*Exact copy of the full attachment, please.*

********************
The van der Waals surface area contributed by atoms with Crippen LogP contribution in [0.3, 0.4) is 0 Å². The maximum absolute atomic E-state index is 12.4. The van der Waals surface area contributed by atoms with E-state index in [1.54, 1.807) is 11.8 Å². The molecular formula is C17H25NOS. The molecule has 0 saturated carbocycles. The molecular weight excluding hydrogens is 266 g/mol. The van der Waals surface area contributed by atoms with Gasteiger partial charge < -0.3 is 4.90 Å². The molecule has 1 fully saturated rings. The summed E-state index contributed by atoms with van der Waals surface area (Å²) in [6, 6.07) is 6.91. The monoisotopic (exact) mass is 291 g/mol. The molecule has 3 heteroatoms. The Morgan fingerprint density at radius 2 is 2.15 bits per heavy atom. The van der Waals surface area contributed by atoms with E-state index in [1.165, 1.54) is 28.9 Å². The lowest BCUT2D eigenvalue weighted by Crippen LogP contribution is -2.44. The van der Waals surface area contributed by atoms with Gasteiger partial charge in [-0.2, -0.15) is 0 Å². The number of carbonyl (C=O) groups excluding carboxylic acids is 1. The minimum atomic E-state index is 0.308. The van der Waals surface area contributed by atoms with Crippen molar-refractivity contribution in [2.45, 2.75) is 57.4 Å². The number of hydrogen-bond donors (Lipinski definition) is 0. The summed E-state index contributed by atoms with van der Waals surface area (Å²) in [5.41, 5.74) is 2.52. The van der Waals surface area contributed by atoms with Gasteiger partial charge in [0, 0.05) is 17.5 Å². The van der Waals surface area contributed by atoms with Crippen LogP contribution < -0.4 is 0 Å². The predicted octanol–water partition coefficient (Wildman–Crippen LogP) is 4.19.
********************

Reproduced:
The van der Waals surface area contributed by atoms with Crippen LogP contribution in [0.3, 0.4) is 0 Å². The maximum absolute atomic E-state index is 12.4. The van der Waals surface area contributed by atoms with E-state index in [1.54, 1.807) is 11.8 Å². The molecular formula is C17H25NOS. The molecule has 0 saturated carbocycles. The molecular weight excluding hydrogens is 266 g/mol. The van der Waals surface area contributed by atoms with Gasteiger partial charge < -0.3 is 4.90 Å². The molecule has 1 fully saturated rings. The summed E-state index contributed by atoms with van der Waals surface area (Å²) in [6, 6.07) is 6.91. The monoisotopic (exact) mass is 291 g/mol. The molecule has 3 heteroatoms. The Morgan fingerprint density at radius 2 is 2.15 bits per heavy atom. The van der Waals surface area contributed by atoms with E-state index in [1.165, 1.54) is 28.9 Å². The lowest BCUT2D eigenvalue weighted by Crippen LogP contribution is -2.44. The van der Waals surface area contributed by atoms with Gasteiger partial charge in [-0.2, -0.15) is 0 Å². The number of carbonyl (C=O) groups excluding carboxylic acids is 1. The minimum atomic E-state index is 0.308. The van der Waals surface area contributed by atoms with Crippen molar-refractivity contribution in [2.45, 2.75) is 57.4 Å². The number of hydrogen-bond donors (Lipinski definition) is 0. The summed E-state index contributed by atoms with van der Waals surface area (Å²) in [5.41, 5.74) is 2.52. The van der Waals surface area contributed by atoms with Gasteiger partial charge in [0, 0.05) is 17.5 Å². The van der Waals surface area contributed by atoms with Crippen LogP contribution < -0.4 is 0 Å². The predicted octanol–water partition coefficient (Wildman–Crippen LogP) is 4.19.